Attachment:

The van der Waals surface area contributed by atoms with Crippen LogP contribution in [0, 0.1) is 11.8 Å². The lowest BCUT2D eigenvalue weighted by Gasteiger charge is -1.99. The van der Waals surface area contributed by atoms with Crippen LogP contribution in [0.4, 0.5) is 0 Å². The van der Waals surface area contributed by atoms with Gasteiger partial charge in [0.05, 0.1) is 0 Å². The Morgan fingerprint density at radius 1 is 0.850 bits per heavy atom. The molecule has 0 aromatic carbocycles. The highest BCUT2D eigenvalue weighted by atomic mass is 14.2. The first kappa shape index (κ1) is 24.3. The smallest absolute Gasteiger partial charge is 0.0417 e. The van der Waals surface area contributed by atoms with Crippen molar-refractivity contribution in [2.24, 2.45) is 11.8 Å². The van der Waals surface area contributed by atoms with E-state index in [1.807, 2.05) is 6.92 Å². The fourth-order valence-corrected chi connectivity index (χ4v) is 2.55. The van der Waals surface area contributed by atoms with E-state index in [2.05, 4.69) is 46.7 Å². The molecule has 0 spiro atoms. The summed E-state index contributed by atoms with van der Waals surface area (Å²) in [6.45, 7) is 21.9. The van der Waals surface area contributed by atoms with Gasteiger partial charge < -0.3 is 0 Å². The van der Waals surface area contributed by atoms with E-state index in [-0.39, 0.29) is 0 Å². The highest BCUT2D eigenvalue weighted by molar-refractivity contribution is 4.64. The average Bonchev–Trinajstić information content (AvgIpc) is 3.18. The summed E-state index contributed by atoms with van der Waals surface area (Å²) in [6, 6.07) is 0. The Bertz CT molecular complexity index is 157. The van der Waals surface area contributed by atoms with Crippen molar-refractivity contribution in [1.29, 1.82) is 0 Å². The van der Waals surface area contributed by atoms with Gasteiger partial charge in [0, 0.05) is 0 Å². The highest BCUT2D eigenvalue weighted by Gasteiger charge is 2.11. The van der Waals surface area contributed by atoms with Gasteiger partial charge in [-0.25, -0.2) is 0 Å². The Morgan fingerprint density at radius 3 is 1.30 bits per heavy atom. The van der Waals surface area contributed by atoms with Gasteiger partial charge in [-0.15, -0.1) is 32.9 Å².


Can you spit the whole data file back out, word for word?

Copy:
The van der Waals surface area contributed by atoms with Crippen LogP contribution in [0, 0.1) is 11.8 Å². The lowest BCUT2D eigenvalue weighted by Gasteiger charge is -1.99. The van der Waals surface area contributed by atoms with Crippen LogP contribution in [0.4, 0.5) is 0 Å². The van der Waals surface area contributed by atoms with Gasteiger partial charge in [0.05, 0.1) is 0 Å². The Morgan fingerprint density at radius 1 is 0.850 bits per heavy atom. The molecule has 0 aromatic carbocycles. The highest BCUT2D eigenvalue weighted by atomic mass is 14.2. The first kappa shape index (κ1) is 24.3. The smallest absolute Gasteiger partial charge is 0.0417 e. The van der Waals surface area contributed by atoms with Crippen molar-refractivity contribution in [2.24, 2.45) is 11.8 Å². The van der Waals surface area contributed by atoms with E-state index in [1.807, 2.05) is 6.92 Å². The fourth-order valence-corrected chi connectivity index (χ4v) is 2.55. The van der Waals surface area contributed by atoms with E-state index in [2.05, 4.69) is 46.7 Å². The molecule has 0 spiro atoms. The summed E-state index contributed by atoms with van der Waals surface area (Å²) in [6.45, 7) is 21.9. The van der Waals surface area contributed by atoms with Gasteiger partial charge < -0.3 is 0 Å². The van der Waals surface area contributed by atoms with E-state index in [-0.39, 0.29) is 0 Å². The highest BCUT2D eigenvalue weighted by molar-refractivity contribution is 4.64. The average Bonchev–Trinajstić information content (AvgIpc) is 3.18. The summed E-state index contributed by atoms with van der Waals surface area (Å²) in [6, 6.07) is 0. The Bertz CT molecular complexity index is 157. The van der Waals surface area contributed by atoms with Crippen molar-refractivity contribution in [1.29, 1.82) is 0 Å². The van der Waals surface area contributed by atoms with Gasteiger partial charge in [0, 0.05) is 0 Å². The highest BCUT2D eigenvalue weighted by Gasteiger charge is 2.11. The van der Waals surface area contributed by atoms with Gasteiger partial charge in [-0.25, -0.2) is 0 Å². The Morgan fingerprint density at radius 3 is 1.30 bits per heavy atom. The van der Waals surface area contributed by atoms with Gasteiger partial charge in [-0.15, -0.1) is 32.9 Å².